Health World

Little evidence shows marijuana helps PTSD

Little evidence shows marijuana helps PTSD

Tennessee, US: Two research reviews suggest that these are less evidence which shows that medical marijuana help in fighting chronic pains and post-traumatic stress disorder (PTSD).

That’s because there hasn’t been enough high-quality research to produce conclusive evidence of the benefits or harms of cannabis for pain or PTSD, the studies found.

According to a post on Fox News, both studies were conducted by a team of researchers at the Veterans Health Administration and published in Annals of Internal Medicine.

“The current studies highlight the real and urgent need for high-quality clinical trials in both of these areas,” said Dr Sachin Patel, a psychiatry researcher at Vanderbilt University Medical Center in Nashville, Tennessee.

“If cannabis is being considered for medical use, it should certainly be after all well-established treatments have failed,” Patel said in an email.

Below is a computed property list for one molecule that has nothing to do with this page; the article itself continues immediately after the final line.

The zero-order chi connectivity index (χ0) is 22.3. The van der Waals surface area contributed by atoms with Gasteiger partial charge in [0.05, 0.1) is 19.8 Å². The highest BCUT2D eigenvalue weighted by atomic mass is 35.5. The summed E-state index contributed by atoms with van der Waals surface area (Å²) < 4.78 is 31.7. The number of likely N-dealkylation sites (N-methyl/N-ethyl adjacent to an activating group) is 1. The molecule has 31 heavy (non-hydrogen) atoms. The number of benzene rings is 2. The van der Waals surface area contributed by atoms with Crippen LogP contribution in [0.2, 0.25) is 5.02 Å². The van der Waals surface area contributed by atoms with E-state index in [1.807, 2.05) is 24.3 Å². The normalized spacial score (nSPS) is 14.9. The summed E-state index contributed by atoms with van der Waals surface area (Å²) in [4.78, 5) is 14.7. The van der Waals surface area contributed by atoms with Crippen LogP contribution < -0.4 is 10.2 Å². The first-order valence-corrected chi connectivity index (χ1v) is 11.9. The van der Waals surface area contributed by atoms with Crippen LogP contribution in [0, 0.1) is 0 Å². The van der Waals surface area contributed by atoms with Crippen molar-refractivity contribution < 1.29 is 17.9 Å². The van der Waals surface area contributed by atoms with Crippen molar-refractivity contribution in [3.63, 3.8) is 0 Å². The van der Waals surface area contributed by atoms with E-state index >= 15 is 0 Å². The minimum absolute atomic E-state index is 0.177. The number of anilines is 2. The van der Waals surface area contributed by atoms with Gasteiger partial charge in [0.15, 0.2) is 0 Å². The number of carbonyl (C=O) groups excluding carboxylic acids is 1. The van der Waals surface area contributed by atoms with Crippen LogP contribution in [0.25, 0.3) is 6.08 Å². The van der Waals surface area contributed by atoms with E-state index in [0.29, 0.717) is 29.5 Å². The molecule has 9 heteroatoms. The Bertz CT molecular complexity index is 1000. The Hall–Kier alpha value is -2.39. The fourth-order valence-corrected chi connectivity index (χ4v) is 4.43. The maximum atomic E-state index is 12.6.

As per the researchers, one in 10 adults in the US, that is between 45 and 85 percent of people seeking medical marijuana do so for pain management. But when they examined 27 previously published studies on this topic, they found too little information to determine whether the drug helps most types of pain.
They found only low-quality evidence that cannabis may help nerve pain, and this wasn’t for smoking pot, it was for what’s known as nabiximols, or oral mixtures sprayed into the mouth.

A separate analysis of five previous studies of cannabis for PTSD found too little data to determine whether this would help relieve symptoms.

One of the studies in the analysis focused on veterans with PTSD and found a small but statistically meaningful decline in symptoms for patients who started using cannabis, however, compared with people who never tried it or quit.

Among the general population, not just people with pain or PTSD, the researchers concluded cannabis may carry harms including an increased risk of car crashes, psychotic episodes and cognitive impairments.

Several countries, but not the U.S., have approved a cannabis-based drug to treat painful muscle spasms from multiple sclerosis.